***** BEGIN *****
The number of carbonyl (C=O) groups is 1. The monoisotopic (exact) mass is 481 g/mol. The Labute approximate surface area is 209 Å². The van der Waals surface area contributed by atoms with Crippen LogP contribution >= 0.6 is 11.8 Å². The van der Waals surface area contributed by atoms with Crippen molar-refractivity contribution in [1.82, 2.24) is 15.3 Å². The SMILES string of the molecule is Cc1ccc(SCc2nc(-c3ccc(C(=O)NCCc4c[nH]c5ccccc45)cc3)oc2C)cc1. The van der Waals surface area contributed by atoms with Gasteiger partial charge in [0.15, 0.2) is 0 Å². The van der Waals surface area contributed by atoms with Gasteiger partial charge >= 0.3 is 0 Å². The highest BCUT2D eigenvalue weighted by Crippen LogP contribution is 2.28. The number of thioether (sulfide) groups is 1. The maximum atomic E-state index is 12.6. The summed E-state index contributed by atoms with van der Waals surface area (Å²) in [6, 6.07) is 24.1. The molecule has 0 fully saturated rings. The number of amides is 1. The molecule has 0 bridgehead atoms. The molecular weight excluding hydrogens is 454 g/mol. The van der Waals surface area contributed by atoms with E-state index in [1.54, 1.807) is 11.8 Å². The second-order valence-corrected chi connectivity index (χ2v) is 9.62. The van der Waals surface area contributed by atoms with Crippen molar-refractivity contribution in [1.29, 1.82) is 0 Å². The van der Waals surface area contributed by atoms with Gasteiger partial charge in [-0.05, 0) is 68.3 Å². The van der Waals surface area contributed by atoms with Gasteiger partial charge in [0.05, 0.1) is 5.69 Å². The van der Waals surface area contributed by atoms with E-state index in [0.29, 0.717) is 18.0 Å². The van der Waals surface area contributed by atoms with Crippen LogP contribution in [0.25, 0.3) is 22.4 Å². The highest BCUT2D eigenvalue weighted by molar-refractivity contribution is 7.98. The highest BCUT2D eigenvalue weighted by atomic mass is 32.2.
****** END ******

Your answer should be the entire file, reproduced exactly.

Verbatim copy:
The number of carbonyl (C=O) groups is 1. The monoisotopic (exact) mass is 481 g/mol. The Labute approximate surface area is 209 Å². The van der Waals surface area contributed by atoms with Crippen LogP contribution >= 0.6 is 11.8 Å². The van der Waals surface area contributed by atoms with Crippen molar-refractivity contribution in [1.82, 2.24) is 15.3 Å². The SMILES string of the molecule is Cc1ccc(SCc2nc(-c3ccc(C(=O)NCCc4c[nH]c5ccccc45)cc3)oc2C)cc1. The van der Waals surface area contributed by atoms with Gasteiger partial charge in [0.15, 0.2) is 0 Å². The van der Waals surface area contributed by atoms with Gasteiger partial charge >= 0.3 is 0 Å². The highest BCUT2D eigenvalue weighted by Crippen LogP contribution is 2.28. The number of thioether (sulfide) groups is 1. The maximum atomic E-state index is 12.6. The summed E-state index contributed by atoms with van der Waals surface area (Å²) in [6, 6.07) is 24.1. The molecule has 0 fully saturated rings. The number of amides is 1. The molecule has 0 bridgehead atoms. The molecular weight excluding hydrogens is 454 g/mol. The van der Waals surface area contributed by atoms with E-state index in [1.54, 1.807) is 11.8 Å². The second-order valence-corrected chi connectivity index (χ2v) is 9.62. The van der Waals surface area contributed by atoms with Crippen molar-refractivity contribution in [1.29, 1.82) is 0 Å². The van der Waals surface area contributed by atoms with Gasteiger partial charge in [-0.05, 0) is 68.3 Å². The van der Waals surface area contributed by atoms with Gasteiger partial charge in [0.05, 0.1) is 5.69 Å². The van der Waals surface area contributed by atoms with E-state index in [0.29, 0.717) is 18.0 Å². The van der Waals surface area contributed by atoms with Crippen LogP contribution in [0.25, 0.3) is 22.4 Å². The highest BCUT2D eigenvalue weighted by molar-refractivity contribution is 7.98. The highest BCUT2D eigenvalue weighted by atomic mass is 32.2.